Looking for RIPPEN Ratings?
I’ve always hated passer rating. It’s on a bizarre scale (maxes out at 158.3 in the pros), it weighs passing touchdowns too heavily (imho), and it doesn’t mean anything (what is 120 vs 80? No one knows). So, I’ve been thinking about this for a while, and I’ve finally come up with the replacement statistics for passer rating (this replacement, unlike the refs, is a good thing.) And so, in the spirit of great statistical sports acronyms like PECOTA, it is with great pride that I introduce to the world, Rush Independent Passing Player Efficiency Number, or RIPPEN (pretty good, huh?).
So what is it?
The basic idea
In a simulated world, how well would an offense perform if they started every drive from their 20 yard line and only ran passing plays with this quarterback’s stats. In this simulated world, a drive either ends with a touchdown (7 points), a field goal (3 points), or a turnover (0 points) (The defense never scores). RIPPEN is the expected number of points that an offense will score in 10 possessions (approximately one game) running only passing plays based on the specific quarterback’s statistics.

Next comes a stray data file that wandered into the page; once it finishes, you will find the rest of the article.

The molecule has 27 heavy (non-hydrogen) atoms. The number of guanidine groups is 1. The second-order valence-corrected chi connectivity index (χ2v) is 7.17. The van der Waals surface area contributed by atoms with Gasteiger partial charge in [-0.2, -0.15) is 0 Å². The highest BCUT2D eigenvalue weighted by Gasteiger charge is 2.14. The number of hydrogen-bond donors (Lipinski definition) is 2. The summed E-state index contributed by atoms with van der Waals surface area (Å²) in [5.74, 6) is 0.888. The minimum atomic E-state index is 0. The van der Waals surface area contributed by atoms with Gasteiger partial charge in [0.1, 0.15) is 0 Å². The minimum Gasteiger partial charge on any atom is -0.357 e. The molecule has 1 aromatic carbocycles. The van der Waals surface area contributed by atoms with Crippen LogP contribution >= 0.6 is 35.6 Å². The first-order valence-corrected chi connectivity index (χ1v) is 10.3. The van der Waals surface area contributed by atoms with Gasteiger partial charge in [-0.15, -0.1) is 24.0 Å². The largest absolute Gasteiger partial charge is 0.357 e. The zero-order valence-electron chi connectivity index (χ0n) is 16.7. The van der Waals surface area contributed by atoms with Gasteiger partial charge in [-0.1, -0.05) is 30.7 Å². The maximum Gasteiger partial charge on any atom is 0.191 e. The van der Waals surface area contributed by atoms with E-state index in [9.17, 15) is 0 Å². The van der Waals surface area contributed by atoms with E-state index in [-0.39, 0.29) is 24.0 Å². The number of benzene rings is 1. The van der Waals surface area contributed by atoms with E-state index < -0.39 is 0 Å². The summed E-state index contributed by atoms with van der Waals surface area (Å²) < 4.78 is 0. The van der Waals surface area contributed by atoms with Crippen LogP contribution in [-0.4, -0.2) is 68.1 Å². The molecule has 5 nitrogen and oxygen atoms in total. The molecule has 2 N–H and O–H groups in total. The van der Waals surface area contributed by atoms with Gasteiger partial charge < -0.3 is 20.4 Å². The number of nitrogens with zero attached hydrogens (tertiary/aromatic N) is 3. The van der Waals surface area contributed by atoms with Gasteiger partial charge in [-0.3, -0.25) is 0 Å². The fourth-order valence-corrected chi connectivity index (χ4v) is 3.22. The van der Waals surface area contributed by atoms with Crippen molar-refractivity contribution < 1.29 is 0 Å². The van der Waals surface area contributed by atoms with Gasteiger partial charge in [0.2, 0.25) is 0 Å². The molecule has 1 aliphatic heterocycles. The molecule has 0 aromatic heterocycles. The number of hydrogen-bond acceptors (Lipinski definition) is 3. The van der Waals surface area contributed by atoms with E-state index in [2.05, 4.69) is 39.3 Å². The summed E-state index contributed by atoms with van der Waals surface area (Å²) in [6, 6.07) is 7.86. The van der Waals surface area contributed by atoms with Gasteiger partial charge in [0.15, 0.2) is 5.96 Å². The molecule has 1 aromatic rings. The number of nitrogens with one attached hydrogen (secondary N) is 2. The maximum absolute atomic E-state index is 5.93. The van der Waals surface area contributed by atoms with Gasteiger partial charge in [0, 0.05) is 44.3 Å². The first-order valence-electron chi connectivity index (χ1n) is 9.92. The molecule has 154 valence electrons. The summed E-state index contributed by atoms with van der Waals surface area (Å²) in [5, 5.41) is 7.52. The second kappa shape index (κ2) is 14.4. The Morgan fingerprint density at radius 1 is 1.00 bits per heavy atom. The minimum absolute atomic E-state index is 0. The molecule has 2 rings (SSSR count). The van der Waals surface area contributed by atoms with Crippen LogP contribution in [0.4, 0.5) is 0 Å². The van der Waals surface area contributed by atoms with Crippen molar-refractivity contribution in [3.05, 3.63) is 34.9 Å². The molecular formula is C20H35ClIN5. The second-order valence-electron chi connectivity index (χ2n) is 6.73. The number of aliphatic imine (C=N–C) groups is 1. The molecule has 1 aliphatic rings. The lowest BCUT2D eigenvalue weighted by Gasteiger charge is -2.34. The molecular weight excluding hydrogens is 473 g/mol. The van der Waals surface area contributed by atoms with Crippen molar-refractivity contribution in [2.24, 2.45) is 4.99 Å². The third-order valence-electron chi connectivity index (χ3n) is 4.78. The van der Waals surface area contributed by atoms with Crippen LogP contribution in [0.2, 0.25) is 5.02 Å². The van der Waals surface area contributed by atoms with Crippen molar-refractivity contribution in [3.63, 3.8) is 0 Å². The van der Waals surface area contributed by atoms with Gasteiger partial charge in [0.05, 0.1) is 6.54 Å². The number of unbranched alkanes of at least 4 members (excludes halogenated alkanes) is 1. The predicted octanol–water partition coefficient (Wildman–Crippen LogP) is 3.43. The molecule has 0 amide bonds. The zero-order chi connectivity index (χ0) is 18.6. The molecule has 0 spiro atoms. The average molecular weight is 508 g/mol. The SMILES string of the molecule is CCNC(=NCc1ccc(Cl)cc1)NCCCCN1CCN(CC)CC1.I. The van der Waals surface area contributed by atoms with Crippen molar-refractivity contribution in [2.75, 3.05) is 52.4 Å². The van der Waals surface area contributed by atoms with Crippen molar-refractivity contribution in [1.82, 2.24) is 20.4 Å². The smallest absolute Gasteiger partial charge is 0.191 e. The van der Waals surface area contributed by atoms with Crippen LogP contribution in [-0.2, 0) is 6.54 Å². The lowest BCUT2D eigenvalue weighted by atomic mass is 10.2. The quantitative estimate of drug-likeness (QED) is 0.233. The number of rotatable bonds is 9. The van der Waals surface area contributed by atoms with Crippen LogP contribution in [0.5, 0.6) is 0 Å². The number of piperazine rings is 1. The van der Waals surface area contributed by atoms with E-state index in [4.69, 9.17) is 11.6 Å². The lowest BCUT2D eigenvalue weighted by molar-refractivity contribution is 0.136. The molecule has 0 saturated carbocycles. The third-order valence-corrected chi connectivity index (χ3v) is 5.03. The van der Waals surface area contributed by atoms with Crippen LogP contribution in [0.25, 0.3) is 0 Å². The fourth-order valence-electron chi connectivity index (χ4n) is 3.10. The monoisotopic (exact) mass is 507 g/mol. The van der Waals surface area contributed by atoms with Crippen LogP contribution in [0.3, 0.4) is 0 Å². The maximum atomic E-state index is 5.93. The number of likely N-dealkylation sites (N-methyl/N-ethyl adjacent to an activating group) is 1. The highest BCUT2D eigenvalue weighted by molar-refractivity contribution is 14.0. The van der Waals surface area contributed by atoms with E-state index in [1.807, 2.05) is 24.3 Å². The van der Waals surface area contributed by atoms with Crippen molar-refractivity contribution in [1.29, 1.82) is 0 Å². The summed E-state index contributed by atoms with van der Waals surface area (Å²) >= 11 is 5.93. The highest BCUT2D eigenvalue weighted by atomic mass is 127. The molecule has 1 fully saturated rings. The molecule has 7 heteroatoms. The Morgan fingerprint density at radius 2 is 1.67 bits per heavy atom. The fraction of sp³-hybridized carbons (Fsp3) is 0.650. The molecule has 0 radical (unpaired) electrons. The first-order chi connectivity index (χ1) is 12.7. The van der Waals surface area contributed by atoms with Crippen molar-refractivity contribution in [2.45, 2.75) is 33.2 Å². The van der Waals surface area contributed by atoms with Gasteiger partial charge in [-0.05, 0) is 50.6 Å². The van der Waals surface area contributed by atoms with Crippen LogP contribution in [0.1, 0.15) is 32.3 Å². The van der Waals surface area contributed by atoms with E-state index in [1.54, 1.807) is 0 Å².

First, we need to create a data matrix of the results of every passing play for a quarterback. This data matrix will have three columns: interceptions, completions, and yards. The first column contains zero and ones for not an interception and interception, respectively. Likewise, the completions column contains zeroes and ones for incomplete and complete passes, respectively. Finally, the yards column contains the number of yards gained for a completed pass.
Now this data is used to simulate a drive starting from a teams 20 yards line and results in either 0, 3, or 7 points. 7 points are scored if they amass at least 80 yards before getting to a fourth down situation or interception. 3 points are scored only if the team gets to a 4th down and is inside the 40 yard line. They score a FG with probability proportional to the distance from the goal posts ranging from 100% for a 0 yard FG try to 50% for a FG try from the 40. 0 points are scored if an interception occurs, a fourth down occurs outside of the opponents 40 yard line, or if a field goal is missed. A game is simulated as 10 possessions, and a game is simulated 10000 times. The average score of these game simulations is RIPPEN.
RIPPEN is easily interpretable
RIPPEN means something. Ponder’s RIPPEN after three weeks in 2012 was 29.167. This means that if you played simulated games over and over again with just him passing every play, on average, that team would score about 29.167 points on offense. That means something. Meanwhile, his passer rating is 104.9? Is that good? What does that mean? Who knows?